Gulshan fire a wake-up call
We express our sorrow at the deaths of two persons who succumbed to the injuries they sustained during the Sunday night fire that broke out in a residential building in the capital's Gulshan area. We also hope for the speedy recovery of those who are still under treatment. The several fire service units and others working in the rescue mission during that night must be commended for being able to douse the fire by 11pm and averting a much bigger disaster. But this incident has brought to light the need for building developers, owners, and government authorities to review whether the increasing number of high-rises in the country are maintaining necessary measures against such fire incidents.
Fire safety for high-rise buildings is a two-pronged practice: internal and institutional. Internally, there should be fire safety measures in place such as fire extinguishers, separate fire exits, hose cabinet systems, etc. There are ample laws and rules – from the Fire Service and Civil Defence (FSCD) and from Rajdhani Unnayan Kartripakkha (Rajuk) – which direct how these fire safety measures must be put in place. However, according to a 2020 study by the Bangladesh Institute of Planners, 96 percent of the establishments under Rajuk's jurisdiction have been constructed deviating from the designs which had been approved by authorities. Rajuk, too, has been accused of not overseeing buildings before, during, and after their construction as it is supposed to do – to say nothing of the allegations against the organisation of taking bribes to approve buildings even when they have flouted the initial design plans. In 2019, Rajuk's own survey of 1,818 high-rises (over 10 storeys) in Dhaka city found that at least 63 percent lacked adequate or any fire safety measures.
Once a large-scale fire breaks out, all eyes are usually on the fire service units to demand that they douse the fire as soon as possible. But it must also be investigated whether the tens of thousands of establishments in our cities follow the outlined fire safety rules that apply to them. It is also crucial that building owners and buyers of flats themselves are aware of these fire safety rules and the specific design requirements. Additionally, residents themselves must be educated on what to do to not only prevent fires (such as turning off gas sources when not in use and checking for loose ends in electric connections), but also the steps to take to save themselves and others if a fire does break out.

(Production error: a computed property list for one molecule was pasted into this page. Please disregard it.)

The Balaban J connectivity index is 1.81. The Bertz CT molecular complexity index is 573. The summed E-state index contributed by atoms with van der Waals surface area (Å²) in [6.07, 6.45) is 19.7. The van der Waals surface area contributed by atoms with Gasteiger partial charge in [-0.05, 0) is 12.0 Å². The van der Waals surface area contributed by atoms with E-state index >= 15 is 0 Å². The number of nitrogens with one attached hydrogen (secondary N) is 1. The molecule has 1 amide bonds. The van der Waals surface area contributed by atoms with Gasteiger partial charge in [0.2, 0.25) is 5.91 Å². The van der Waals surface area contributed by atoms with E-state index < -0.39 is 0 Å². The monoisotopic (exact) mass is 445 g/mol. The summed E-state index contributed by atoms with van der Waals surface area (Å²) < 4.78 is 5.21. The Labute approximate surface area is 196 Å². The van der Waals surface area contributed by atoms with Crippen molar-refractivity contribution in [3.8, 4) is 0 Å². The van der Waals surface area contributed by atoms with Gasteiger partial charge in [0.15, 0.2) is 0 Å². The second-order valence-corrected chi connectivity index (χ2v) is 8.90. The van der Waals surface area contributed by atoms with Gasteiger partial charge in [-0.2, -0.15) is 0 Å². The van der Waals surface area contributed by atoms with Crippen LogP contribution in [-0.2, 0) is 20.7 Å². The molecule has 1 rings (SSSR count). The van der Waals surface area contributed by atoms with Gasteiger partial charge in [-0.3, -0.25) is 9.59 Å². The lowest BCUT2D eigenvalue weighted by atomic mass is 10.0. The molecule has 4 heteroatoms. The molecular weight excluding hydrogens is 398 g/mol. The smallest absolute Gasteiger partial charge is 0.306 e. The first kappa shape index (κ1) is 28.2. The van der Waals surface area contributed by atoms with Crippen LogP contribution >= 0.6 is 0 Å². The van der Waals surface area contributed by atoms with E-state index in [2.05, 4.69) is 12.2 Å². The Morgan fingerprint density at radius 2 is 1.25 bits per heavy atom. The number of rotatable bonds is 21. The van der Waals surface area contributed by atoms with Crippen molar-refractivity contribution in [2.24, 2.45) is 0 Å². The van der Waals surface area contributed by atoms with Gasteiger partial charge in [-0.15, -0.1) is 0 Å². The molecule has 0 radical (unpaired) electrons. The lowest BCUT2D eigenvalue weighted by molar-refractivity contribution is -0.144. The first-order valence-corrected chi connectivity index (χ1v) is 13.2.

In the case of Sunday's Gulshan incident, as of writing this editorial, fire service officials are primarily suspecting that a short circuit in the elevator sparked the fire, which then spread quickly due to the plywood floor of the elevator. We hope that further investigation will reveal how this fire could have been prevented. We also urge the relevant government authorities to take this incident as a wake-up call and be stricter when it comes to ensuring the implementation of fire safety measures in establishments. As we have seen too often, building owners'/developers' tendency to cut corners by not accommodating fire safety and certain authorities' willingness to allow this can spell tragedy for many innocent people.